Promise NS4300N - Inexpensive NAS

I do not typically crack under peer pressure, but I was talking to friend last Summer. He and I were lamenting on our inability to store the ever growing digital content in our private lives. Why the sheer size of the video files that you store from your favorite bittorrent client can be enormous. Not to mention the frightening prospect of hard disk failure. Though, the cost of modest hard drive is roughly $0.10 - $0.50 cents per GB, the cost of NAS is still not available at commodity pricing.

He mentioned that he'd purchased a device from Fry's at a price point of $299. Yes, the price was tempting enough, but what sold me on the NS4300N was the fact that it ran a customized Linux kernel under the hood. The heavy lifting is handled by open or well understood protocols NFS, FTP, SMB, and rsync. Additionally it is capable of RAID 1, 5 and 10. Regardless of the temptation, I was really torn between building my own Linux RAID box and deploying software RAID and taking the lazy route (ie turn-key) and purchasing a box like the NS4300N.

I spent time perusing the local LUG mailing list and most folks warned me against a pure hardware RAID solution, as you become beholden to a hardware OEM. I suppose their warnings fell upon deaf ears because I decided that saving a few hours was more valuable than freedom. Geez, did I just say thought? RMS and Eben Moglen would not be happy ;) Strike One.

So, I did a few hustles and saved up enough loot to purchase four 1TB Samsung SATA drives.
Once I finally got time to setup the box, I discovered two critical gotchas.

As trivial as it sounds the plastic carrier trays should have directional arrows on them. Took me about 5 - 10min to figure out how the HD should be installed in the orange carrier trays.
Secondly, the most annoying gotcha is the fact that Promise forces you to use Windows to setup the NS4300N. Huh? Maybe I missed something, I thought it was running a Linux kernel under a thin layer open protocols? Why on Earth would you force me to use a proprietary OS to run an install program? Surely, there must be simple install scripts that you could place on CD.

This is the age old problem that I have I ranted about here in previous entries. Because the GPL v2 is fairly liberal (certainly not as liberal as BSD licenses), companies have been able to skate by and essentially disregard Linux desktop users. The irony is that the device would be virtually useless and certainly much more expensive if they were not using Linux kernel under the hood. Some folks would call this Tivoization.

I suppose this is the price you pay if you want turn-key. Promise offers no "official" means of accessing the root account on the box, nor do they really want you to open the device. After taking a look on back panel, I noticed it had some weird torque style fasteners. However, I have done more extensive digging and discovered that many folks have been hacking this device and adding greater value to the NS4300N. Methinks, Promise could learn a lesson from Linksys and begin to embrace the idea that people are going to create value where it didn't exist previously.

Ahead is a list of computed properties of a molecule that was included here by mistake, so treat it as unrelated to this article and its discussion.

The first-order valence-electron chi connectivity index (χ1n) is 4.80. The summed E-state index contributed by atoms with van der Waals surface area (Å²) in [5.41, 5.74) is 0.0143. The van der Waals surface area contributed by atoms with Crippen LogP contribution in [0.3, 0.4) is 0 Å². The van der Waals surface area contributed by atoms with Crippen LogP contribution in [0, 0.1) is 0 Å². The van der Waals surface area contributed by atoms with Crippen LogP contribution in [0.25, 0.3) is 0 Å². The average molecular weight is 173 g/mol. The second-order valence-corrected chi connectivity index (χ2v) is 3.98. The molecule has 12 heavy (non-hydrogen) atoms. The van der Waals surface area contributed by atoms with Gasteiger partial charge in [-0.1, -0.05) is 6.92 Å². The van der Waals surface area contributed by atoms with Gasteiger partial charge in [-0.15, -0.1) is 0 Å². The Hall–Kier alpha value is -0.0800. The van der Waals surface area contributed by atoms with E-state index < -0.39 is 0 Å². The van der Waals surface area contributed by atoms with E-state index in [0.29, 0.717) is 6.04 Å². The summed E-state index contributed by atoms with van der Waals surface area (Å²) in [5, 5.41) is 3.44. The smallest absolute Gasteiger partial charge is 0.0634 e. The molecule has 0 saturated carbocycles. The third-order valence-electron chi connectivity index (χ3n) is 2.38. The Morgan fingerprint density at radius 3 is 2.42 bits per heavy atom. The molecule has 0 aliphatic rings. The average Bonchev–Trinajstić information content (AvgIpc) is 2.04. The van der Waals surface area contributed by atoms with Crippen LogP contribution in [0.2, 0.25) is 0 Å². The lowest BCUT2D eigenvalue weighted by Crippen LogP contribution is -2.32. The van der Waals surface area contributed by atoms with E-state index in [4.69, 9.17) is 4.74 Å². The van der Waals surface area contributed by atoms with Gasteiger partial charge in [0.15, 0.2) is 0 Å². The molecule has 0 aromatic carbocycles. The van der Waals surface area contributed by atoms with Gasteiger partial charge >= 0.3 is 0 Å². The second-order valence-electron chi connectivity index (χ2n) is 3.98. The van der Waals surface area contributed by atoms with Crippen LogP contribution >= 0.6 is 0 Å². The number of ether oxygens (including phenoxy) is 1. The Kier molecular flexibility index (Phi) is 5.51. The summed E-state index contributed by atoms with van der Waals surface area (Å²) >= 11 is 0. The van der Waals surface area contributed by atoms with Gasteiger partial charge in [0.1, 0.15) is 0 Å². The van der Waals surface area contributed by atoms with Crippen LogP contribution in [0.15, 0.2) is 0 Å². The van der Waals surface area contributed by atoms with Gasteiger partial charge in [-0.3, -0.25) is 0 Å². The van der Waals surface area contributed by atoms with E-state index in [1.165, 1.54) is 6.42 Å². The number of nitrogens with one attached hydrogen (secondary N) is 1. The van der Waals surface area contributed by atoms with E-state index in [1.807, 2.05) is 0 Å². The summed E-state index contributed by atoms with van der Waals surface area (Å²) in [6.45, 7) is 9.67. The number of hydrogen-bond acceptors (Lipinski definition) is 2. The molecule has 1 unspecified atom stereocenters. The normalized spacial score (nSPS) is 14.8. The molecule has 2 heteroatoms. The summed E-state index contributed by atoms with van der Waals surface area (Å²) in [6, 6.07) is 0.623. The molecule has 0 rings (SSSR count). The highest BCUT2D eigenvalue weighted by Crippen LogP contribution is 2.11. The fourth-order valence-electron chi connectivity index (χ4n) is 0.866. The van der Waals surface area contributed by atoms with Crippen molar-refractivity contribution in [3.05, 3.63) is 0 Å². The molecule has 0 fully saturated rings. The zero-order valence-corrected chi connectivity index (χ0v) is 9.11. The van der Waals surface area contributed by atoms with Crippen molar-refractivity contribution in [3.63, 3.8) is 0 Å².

Rants aside, I was able to setup the appliance fairly easily. Although the setting up RAID 5 seemed take the better part of 1hr, to set it up and install latest firmware

After scanning the box, I discovered the following services

21/tcp open ftp
80/tcp open http
111/tcp open rpcbind
139/tcp open netbios-ssn
443/tcp open https
445/tcp open microsoft-ds
515/tcp open printer
657/tcp open unknown
658/tcp open unknown
670/tcp open unknown
1026/tcp open LSA-or-nterm
2049/tcp open nfs
MAC Address: xxxxxxx (Promise Technology)

So, you can see NFS, Samba, and https services running just to name a few. The device is also capable of serving as a print server. I understand that Promise provided telnet in earlier firmware revisions, which folks reverse engineered to access the root account. Probably the reason that service was removed in the latest firmware release. You'll also note that ssh does not appear to be running either. However, I think Promise is running a bit of obfuscation, I believe the service is probably running on a obscure port. It will eventually be discovered.

While the box is fairly capable of behaving as a backup device for my network, I will give it a thumbs down until I have sufficiently hacked it.

NFS doesn't seem to work as advertised. If I can't ssh into the box and access the CLI, then it is useless to me. IMHO, Samba is only marginally useful for an exclusive Linux environment. I don't own any windows machines. The office loaner notebook computer doesn't count. I will never understand why companies decide to dumb down technology for ease of use. I understand that Promise was responsible for many advances in RAID technology. I'm sure that some that knowledge found its way into the Linux community, but I have no idea they would be so protective of this NS4300N. The price point is excellent and quite competitive. Only problem is the execution and delivery. They've crippled the device for the sake of intellectual property which they partially own. I simply wanted a back-up device and means to gain much needed redundancy for the data on my network. I report back as I peel the onion.

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    This page contains a single entry by AG published on February 10, 2009 7:46 AM.

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